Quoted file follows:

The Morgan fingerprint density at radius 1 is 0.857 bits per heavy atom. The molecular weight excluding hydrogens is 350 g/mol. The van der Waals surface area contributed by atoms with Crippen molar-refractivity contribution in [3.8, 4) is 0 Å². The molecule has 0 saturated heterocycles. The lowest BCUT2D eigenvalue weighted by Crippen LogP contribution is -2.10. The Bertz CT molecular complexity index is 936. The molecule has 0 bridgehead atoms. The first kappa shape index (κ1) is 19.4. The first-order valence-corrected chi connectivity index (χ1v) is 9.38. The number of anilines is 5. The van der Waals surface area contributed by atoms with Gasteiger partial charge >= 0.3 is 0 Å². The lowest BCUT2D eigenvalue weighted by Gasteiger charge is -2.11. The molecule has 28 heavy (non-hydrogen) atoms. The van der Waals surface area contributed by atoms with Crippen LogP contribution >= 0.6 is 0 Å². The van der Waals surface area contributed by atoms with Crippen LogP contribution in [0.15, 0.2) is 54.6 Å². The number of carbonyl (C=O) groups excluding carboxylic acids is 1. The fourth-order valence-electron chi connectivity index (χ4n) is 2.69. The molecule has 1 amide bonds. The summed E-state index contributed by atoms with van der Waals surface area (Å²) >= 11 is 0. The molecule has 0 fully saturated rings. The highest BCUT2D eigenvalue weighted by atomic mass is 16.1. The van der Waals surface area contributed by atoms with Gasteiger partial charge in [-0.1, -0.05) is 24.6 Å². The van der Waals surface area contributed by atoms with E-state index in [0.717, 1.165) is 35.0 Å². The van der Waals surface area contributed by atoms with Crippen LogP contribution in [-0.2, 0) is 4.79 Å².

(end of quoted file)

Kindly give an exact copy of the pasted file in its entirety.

The Morgan fingerprint density at radius 1 is 0.857 bits per heavy atom. The molecular weight excluding hydrogens is 350 g/mol. The van der Waals surface area contributed by atoms with Crippen molar-refractivity contribution in [3.8, 4) is 0 Å². The molecule has 0 saturated heterocycles. The lowest BCUT2D eigenvalue weighted by Crippen LogP contribution is -2.10. The Bertz CT molecular complexity index is 936. The molecule has 0 bridgehead atoms. The first kappa shape index (κ1) is 19.4. The first-order valence-corrected chi connectivity index (χ1v) is 9.38. The number of anilines is 5. The van der Waals surface area contributed by atoms with Gasteiger partial charge >= 0.3 is 0 Å². The lowest BCUT2D eigenvalue weighted by Gasteiger charge is -2.11. The molecule has 28 heavy (non-hydrogen) atoms. The van der Waals surface area contributed by atoms with Crippen LogP contribution >= 0.6 is 0 Å². The van der Waals surface area contributed by atoms with Crippen LogP contribution in [0.15, 0.2) is 54.6 Å². The number of carbonyl (C=O) groups excluding carboxylic acids is 1. The fourth-order valence-electron chi connectivity index (χ4n) is 2.69. The molecule has 1 amide bonds. The summed E-state index contributed by atoms with van der Waals surface area (Å²) >= 11 is 0. The molecule has 0 fully saturated rings. The highest BCUT2D eigenvalue weighted by atomic mass is 16.1. The van der Waals surface area contributed by atoms with Gasteiger partial charge in [-0.1, -0.05) is 24.6 Å². The van der Waals surface area contributed by atoms with E-state index in [0.717, 1.165) is 35.0 Å². The van der Waals surface area contributed by atoms with Crippen LogP contribution in [-0.2, 0) is 4.79 Å².